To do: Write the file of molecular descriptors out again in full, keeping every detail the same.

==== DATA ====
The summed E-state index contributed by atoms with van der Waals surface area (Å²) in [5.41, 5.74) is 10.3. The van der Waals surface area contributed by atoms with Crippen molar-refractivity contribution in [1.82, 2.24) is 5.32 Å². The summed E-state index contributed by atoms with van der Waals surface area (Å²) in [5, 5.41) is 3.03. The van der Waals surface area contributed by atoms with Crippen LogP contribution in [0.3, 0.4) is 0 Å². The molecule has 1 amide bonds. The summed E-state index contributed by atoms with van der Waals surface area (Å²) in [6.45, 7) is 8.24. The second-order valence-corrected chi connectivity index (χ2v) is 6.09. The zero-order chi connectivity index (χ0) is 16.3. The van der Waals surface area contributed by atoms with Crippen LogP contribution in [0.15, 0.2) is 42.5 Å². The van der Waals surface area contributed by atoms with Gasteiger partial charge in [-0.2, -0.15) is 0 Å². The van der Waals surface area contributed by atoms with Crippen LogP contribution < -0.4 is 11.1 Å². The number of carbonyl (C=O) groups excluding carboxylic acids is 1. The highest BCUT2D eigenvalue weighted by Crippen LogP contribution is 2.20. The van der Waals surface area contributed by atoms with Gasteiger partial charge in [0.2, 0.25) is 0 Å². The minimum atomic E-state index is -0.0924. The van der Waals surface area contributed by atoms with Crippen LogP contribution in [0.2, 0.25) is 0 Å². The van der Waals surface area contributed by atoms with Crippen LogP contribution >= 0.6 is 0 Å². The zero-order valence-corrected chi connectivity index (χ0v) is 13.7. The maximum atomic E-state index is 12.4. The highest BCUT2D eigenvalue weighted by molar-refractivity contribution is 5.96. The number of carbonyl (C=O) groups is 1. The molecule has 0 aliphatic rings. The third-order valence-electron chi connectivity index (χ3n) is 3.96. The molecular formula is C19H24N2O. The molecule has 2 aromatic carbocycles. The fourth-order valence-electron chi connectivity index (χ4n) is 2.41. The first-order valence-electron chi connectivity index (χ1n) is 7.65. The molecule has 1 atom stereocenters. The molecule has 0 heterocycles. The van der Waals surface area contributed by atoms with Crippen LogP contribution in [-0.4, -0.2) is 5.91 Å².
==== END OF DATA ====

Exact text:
The summed E-state index contributed by atoms with van der Waals surface area (Å²) in [5.41, 5.74) is 10.3. The van der Waals surface area contributed by atoms with Crippen molar-refractivity contribution in [1.82, 2.24) is 5.32 Å². The summed E-state index contributed by atoms with van der Waals surface area (Å²) in [5, 5.41) is 3.03. The van der Waals surface area contributed by atoms with Crippen LogP contribution in [0.3, 0.4) is 0 Å². The molecule has 1 amide bonds. The summed E-state index contributed by atoms with van der Waals surface area (Å²) in [6.45, 7) is 8.24. The second-order valence-corrected chi connectivity index (χ2v) is 6.09. The zero-order chi connectivity index (χ0) is 16.3. The van der Waals surface area contributed by atoms with Crippen LogP contribution in [0.15, 0.2) is 42.5 Å². The van der Waals surface area contributed by atoms with Gasteiger partial charge in [-0.2, -0.15) is 0 Å². The van der Waals surface area contributed by atoms with Crippen LogP contribution < -0.4 is 11.1 Å². The number of carbonyl (C=O) groups excluding carboxylic acids is 1. The highest BCUT2D eigenvalue weighted by Crippen LogP contribution is 2.20. The van der Waals surface area contributed by atoms with Gasteiger partial charge in [0.2, 0.25) is 0 Å². The minimum atomic E-state index is -0.0924. The van der Waals surface area contributed by atoms with Crippen LogP contribution in [0.2, 0.25) is 0 Å². The van der Waals surface area contributed by atoms with Crippen LogP contribution >= 0.6 is 0 Å². The zero-order valence-corrected chi connectivity index (χ0v) is 13.7. The maximum atomic E-state index is 12.4. The highest BCUT2D eigenvalue weighted by molar-refractivity contribution is 5.96. The number of carbonyl (C=O) groups is 1. The molecule has 0 aliphatic rings. The third-order valence-electron chi connectivity index (χ3n) is 3.96. The molecular formula is C19H24N2O. The molecule has 2 aromatic carbocycles. The fourth-order valence-electron chi connectivity index (χ4n) is 2.41. The first-order valence-electron chi connectivity index (χ1n) is 7.65. The molecule has 1 atom stereocenters. The molecule has 0 heterocycles. The van der Waals surface area contributed by atoms with Crippen LogP contribution in [-0.4, -0.2) is 5.91 Å².